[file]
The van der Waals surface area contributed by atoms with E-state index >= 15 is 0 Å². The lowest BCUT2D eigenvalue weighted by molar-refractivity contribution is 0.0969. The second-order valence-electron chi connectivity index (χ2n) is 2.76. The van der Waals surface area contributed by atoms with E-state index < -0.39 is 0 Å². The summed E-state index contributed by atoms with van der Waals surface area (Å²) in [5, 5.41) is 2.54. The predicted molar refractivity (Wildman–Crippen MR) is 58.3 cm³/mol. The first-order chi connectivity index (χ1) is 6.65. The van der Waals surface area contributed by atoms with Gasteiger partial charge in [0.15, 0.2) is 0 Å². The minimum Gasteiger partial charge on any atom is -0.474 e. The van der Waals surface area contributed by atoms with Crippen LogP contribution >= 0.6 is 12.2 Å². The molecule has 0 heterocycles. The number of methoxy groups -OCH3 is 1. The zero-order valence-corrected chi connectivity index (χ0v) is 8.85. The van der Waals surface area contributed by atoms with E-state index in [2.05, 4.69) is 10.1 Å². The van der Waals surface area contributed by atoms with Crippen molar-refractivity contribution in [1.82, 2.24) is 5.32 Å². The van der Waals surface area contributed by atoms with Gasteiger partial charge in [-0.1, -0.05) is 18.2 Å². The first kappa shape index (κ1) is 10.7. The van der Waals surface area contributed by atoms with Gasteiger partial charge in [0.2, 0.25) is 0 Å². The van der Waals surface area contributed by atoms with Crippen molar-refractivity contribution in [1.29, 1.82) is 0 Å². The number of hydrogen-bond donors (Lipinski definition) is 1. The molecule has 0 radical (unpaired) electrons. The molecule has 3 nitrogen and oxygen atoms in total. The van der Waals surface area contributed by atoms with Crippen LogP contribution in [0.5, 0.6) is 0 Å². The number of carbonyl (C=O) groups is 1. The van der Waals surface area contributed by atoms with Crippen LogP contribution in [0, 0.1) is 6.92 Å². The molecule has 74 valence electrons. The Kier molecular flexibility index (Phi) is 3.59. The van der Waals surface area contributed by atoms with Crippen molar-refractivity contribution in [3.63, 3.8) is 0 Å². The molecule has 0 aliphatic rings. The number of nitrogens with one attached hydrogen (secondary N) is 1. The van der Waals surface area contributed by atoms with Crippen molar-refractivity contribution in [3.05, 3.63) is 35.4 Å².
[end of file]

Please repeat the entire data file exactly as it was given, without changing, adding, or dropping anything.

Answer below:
The van der Waals surface area contributed by atoms with E-state index >= 15 is 0 Å². The lowest BCUT2D eigenvalue weighted by molar-refractivity contribution is 0.0969. The second-order valence-electron chi connectivity index (χ2n) is 2.76. The van der Waals surface area contributed by atoms with E-state index < -0.39 is 0 Å². The summed E-state index contributed by atoms with van der Waals surface area (Å²) in [5, 5.41) is 2.54. The predicted molar refractivity (Wildman–Crippen MR) is 58.3 cm³/mol. The first-order chi connectivity index (χ1) is 6.65. The van der Waals surface area contributed by atoms with Gasteiger partial charge in [0.15, 0.2) is 0 Å². The minimum Gasteiger partial charge on any atom is -0.474 e. The van der Waals surface area contributed by atoms with Crippen LogP contribution >= 0.6 is 12.2 Å². The molecule has 0 heterocycles. The number of methoxy groups -OCH3 is 1. The zero-order valence-corrected chi connectivity index (χ0v) is 8.85. The van der Waals surface area contributed by atoms with E-state index in [2.05, 4.69) is 10.1 Å². The van der Waals surface area contributed by atoms with Crippen molar-refractivity contribution in [1.82, 2.24) is 5.32 Å². The van der Waals surface area contributed by atoms with Gasteiger partial charge in [-0.1, -0.05) is 18.2 Å². The first kappa shape index (κ1) is 10.7. The van der Waals surface area contributed by atoms with Gasteiger partial charge in [0.2, 0.25) is 0 Å². The van der Waals surface area contributed by atoms with Crippen molar-refractivity contribution in [1.29, 1.82) is 0 Å². The number of hydrogen-bond donors (Lipinski definition) is 1. The molecule has 0 radical (unpaired) electrons. The molecule has 3 nitrogen and oxygen atoms in total. The van der Waals surface area contributed by atoms with Crippen LogP contribution in [0.5, 0.6) is 0 Å². The number of carbonyl (C=O) groups is 1. The van der Waals surface area contributed by atoms with Crippen LogP contribution in [0, 0.1) is 6.92 Å². The molecule has 74 valence electrons. The Kier molecular flexibility index (Phi) is 3.59. The van der Waals surface area contributed by atoms with Crippen molar-refractivity contribution in [3.63, 3.8) is 0 Å². The molecule has 0 aliphatic rings. The number of nitrogens with one attached hydrogen (secondary N) is 1. The van der Waals surface area contributed by atoms with Crippen molar-refractivity contribution in [3.05, 3.63) is 35.4 Å².